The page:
Though GATT presented some areas of clear overlap and mutual support with UNCED, recognizing for example that economic growth is fundamental to development, there are still some clearly unresolved tensions between the two visions of how society is to be organized as we move forward into the next century.
New Trade Regime
The new trade regime is expected to contribute an annual additional US $500 billion per year to the global economy. The overall volume of merchandise trade is expected to increase by 10-20 percent. Now, obviously, from an economic perspective, that kind of change is welcome, but economic activity can also be a helpful indicator of the disruption by humans of the natural equilibrium of the planet.
Growth often takes place in ways that are not environmentally sustainable. And, of course, most of the economic benefits arriving from GATT are anticipated to accrue to the north which already consumes the bulk of the world's natural resources. As big a concern is the growth and consumption in the North, but that is only half the equation, with the other half being the population growth at the same time in the South. So, from a global environmental perspective, an important question that must be asked is to what extent can critical ecological thresholds withstand this kind of economic change and expansion.
It may be a little harsh, but I think it needs to at least be explored, that as power slips from our natural democratic institutions to the marketplace, another question that we have to ask ourselves is whether or not we're actually losing the ability to control forces that are impoverishing both people and the planet. Among the many areas where there's important evidence of this, one results from the imperatives of the global economy in combination with the inevitabilities of technological innovation.
If a new technology can satisfy the market's appetite for greater efficiency, then it must be employed almost regardless of its environmental risks or social implications, and no country, no company, and certainly no individual seems to be able to do anything about it. In fact, it is quite ironic that just as the light of democracy has begun to illuminate every previously dark corner of the world, our democratic decision-making power is on the verge of becoming redundant in the global economy; that the shape and character of human society should be beyond human control.
In my view, this factor amplifies the need for global accords as a means of regaining some measure of control collectively over our impact on the planet. But that being said, Nazli asked me specifically to say something about the emergence of international environmental law. I will try and do that very briefly, but I do want to also add a word about institutions along the way.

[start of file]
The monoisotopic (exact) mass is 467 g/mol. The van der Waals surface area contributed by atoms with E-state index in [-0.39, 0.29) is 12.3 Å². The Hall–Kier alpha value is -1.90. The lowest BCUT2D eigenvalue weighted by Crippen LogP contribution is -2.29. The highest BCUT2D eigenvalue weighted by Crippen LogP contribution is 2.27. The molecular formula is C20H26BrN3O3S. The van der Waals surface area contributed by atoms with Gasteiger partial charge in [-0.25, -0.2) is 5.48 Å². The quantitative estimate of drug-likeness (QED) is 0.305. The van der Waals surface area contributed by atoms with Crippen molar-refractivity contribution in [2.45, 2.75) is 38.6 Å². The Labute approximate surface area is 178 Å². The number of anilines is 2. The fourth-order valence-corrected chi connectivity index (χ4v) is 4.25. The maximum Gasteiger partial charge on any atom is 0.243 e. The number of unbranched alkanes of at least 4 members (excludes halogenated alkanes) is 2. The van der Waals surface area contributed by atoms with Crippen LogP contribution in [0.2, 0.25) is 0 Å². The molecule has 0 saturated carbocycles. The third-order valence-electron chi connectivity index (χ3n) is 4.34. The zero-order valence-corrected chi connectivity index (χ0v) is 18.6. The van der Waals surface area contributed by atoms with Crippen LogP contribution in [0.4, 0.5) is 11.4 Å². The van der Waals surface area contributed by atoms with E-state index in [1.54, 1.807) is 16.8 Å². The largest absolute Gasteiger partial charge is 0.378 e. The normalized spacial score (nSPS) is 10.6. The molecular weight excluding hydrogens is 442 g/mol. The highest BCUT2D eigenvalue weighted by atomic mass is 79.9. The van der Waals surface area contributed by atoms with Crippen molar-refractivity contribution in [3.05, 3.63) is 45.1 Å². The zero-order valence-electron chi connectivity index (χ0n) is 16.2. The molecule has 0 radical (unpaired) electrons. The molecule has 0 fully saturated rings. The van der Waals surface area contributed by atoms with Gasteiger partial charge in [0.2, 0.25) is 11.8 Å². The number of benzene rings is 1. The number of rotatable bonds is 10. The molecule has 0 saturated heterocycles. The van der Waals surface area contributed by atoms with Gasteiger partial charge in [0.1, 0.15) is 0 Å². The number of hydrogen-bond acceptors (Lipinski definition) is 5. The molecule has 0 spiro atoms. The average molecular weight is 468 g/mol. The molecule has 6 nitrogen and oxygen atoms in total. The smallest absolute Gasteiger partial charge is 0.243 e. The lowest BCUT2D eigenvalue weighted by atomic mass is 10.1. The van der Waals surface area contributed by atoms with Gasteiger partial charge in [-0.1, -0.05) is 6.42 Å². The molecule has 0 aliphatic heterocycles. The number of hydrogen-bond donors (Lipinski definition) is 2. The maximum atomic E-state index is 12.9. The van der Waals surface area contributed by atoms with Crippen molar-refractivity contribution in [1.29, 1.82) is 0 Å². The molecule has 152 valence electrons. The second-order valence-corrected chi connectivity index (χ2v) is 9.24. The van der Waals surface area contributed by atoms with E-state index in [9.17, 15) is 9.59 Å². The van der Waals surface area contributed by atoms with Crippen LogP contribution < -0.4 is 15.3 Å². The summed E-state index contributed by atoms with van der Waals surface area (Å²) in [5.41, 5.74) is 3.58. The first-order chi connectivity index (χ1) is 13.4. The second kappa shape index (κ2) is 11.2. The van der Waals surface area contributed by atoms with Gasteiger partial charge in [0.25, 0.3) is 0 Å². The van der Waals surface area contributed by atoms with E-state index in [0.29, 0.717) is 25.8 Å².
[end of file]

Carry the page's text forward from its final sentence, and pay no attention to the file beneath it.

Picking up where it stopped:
International Environmental Law
In 1972, a concern for environmental security resulted in the creation of a new international institution, the United Nations Environment Program and the start of negotiations toward a number of environmental conventions. For example, in 1973 we saw the emergence of CITES, the convention on international trade and endangered species. Now, if you move fast forward to 1992, and even 1996, the recognition of environmental threats and the need to find appropriate policy responses had now become a truly global phenomenon.
You can see, as so many others this morning have suggested, existing institutions were intended to be strengthened, a legal response continued to develop, to be in the Rio declaration, the conventions on climate change and biodiversity, an emerging consensus on forest principles, the need for negotiations to combat desertification, and on the horizon, a new global program of action to deal with land based sources of marine pollution, and a recognition of the emerging importance once again of the chemical agenda.
We also saw regional problems being addressed in a very focused way such as with legally binding frameworks of cooperation in southern and eastern African states to combat effectively illegal trade in wildlife. We created new institutions -- a high-level political forum to monitor progress on sustainable development (the CSD), and a new financial mechanism, the global environment facility.
Greening of Institutions
As well, and perhaps as importantly, 1992 certainly spurred the greening of organizations. Organizations such as the World Bank and UNDP which had always, to some extent, been involved in environmental matters, chose that opportunity to really make it a focal point of much of their new development. And, indeed, Rio itself, as others of you have commented, opened the door much wider for the civil society to be able to really make a contribution.
So on the surface it would appear then that the world has indeed responded to environmental concerns. I want to look particularly at the issue of the remarkable achievements in international environmental law.
It is increasingly today evolving in the direction of what some would call international law for sustainable development, and that is because it has shown itself to be one of the most effective instruments in building and enhancing a consensus in the world community, in addressing the most pressing global issues of the day.